By contrast, the x86 platform looks very different: most or all of the x86 desktop and laptop chipsets are explicitly supported in the Linux kernel, either due to the direct involvement of the manufacturer, or an extremely vibrant reverse engineering community. The major CPUs by Intel and AMD are officially supported by said companies; ditto for motherboard chipsets. There are nice standards like Intel HDA codecs and USB Audio Class which make it fairly easy to add support for a new codec, even if it's a little different, with or without the manufacturer's support. And the major three x86 graphics vendors look good from an open hardware standpoint: Intel and AMD have official open source strategies; Nvidia has an extremely active RE community that has made significant progress on supporting popular desktop Nvidia chipsets.
Also, the physical issues of the mobile ARM devices don't exist: if you accidentally kick your desktop, chances are that you're going to hurt your foot more than you hurt your desktop So accidental damage is unlikely. This, coupled with the fact that people tend to upgrade desktops and laptops less frequently because (a) the hardware evolves slower, and (b) the hardware is far more expensive, results in old hardware "hanging around" for a very significant portion of the market in the 4 to 8 years range. Keeping a smartphone for 4 to 8 years is extremely rare, especially considering that most mobile contracts have a 2 year renewal period with a huge discount on a phone upgrade at the end of that two years.
So, if you take a random x86 desktop or laptop built in the last 8 years and see which of its hardware is supported by open source drivers in the latest Fedora release, your results are going to be surprisingly good. The CPU will, almost without exception, work flawlessly. The mainboard's core components will almost always work. Sound is very likely to work, unless you have a specialist add-on card or closed hardware (e.g. Creative). Video from Intel, AMD and Nvidia is almost guaranteed to work with software acceleration (no 3d); additionally, if your hardware is older than the very latest generation, it is almost guaranteed to have 3d support in some capacity. Input devices -- which are primary USB based for x86 systems -- are practically guaranteed to work.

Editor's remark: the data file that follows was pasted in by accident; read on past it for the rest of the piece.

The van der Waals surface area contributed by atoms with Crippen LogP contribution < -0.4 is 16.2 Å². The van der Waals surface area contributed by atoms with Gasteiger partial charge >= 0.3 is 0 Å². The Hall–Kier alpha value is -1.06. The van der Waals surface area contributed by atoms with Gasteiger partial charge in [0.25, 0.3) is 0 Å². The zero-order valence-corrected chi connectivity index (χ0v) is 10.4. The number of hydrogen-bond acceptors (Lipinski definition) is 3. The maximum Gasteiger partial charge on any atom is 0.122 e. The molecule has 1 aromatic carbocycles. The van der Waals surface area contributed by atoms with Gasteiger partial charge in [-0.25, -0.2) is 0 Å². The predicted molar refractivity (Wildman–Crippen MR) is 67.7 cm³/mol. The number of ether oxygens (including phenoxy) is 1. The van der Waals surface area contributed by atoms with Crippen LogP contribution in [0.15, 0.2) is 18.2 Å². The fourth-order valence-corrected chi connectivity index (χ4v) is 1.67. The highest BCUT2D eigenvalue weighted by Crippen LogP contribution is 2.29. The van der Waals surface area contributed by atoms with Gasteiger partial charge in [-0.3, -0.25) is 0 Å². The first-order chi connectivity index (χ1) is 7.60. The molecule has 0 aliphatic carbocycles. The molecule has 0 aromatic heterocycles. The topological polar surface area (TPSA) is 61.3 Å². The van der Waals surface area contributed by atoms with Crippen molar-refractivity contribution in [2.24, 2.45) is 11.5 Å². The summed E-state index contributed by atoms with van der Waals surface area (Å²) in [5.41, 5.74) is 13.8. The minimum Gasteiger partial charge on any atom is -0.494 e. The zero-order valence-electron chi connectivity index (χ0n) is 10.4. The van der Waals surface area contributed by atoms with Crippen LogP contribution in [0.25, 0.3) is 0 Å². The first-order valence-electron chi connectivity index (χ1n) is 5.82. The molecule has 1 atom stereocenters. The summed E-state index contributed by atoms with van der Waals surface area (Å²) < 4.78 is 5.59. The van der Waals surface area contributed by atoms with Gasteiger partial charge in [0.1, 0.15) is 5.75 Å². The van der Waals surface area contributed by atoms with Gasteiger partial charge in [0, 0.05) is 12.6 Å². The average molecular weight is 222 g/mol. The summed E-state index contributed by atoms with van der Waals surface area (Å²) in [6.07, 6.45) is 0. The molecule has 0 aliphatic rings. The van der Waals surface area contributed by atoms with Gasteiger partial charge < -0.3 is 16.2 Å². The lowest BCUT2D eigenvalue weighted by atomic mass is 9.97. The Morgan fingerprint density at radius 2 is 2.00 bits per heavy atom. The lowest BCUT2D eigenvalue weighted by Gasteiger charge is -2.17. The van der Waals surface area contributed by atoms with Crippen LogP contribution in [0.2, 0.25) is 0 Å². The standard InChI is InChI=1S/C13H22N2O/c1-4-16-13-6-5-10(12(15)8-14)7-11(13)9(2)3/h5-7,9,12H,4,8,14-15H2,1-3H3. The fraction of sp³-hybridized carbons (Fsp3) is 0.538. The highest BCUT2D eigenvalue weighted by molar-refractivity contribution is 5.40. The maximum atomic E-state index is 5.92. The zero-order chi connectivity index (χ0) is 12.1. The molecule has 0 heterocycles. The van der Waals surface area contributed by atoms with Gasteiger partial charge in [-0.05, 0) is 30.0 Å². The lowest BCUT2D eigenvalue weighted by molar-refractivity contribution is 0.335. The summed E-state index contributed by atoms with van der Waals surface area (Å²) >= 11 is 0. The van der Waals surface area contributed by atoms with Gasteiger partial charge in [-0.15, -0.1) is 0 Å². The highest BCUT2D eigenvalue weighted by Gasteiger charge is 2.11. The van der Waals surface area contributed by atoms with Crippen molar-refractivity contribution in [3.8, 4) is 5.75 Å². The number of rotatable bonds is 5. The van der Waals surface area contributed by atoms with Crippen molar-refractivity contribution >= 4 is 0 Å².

This is all without a tainted kernel, which is what Fedora needs to give the green light on the hardware. Thus, Fedora is very happy to support x86(_64) as a primary microarchitecture, because so much effort is expended to officially support all aspects of modern x86 systems in the Linux kernel.
When you take the praise I've just said about x86 and compare it to ARM, it's obvious that ARM has a long, long, LONG way to go before it's even a shadow of x86 in terms of open hardware and open drivers. So, it comes as no surprise to me that some Fedora contributors would be against supporting ARM as a primary microarchitecture at this time.
Last edited by allquixotic; 03-27-2012 at 11:46 PM.
allquixotic: that's really less of an issue than you suggest; Fedora ARM does mostly focus on open devices, and there are more of these than you seem to think. It's just that few of them are consumer tablets or phones. Fedora ARM is mostly working on stuff like the Trimslice, Pi, BeagleBoard and so on. The two most significant ARM platforms for Fedora are likely to be the Pi and the OLPC XO 1.75 and 3, both of which are ARM-based and run Fedora.
There will be hundreds of thousands of ARM-based XOs running Fedora out in the wild within a pretty short space of time.
There is an open source driver for the Mali graphics adapter used in the ARM XOs. Several consumer devices are also coming to market in the near future which use the same adapter. So there will be interesting ARM consumer hardware with an open source graphics driver, Real Soon Now.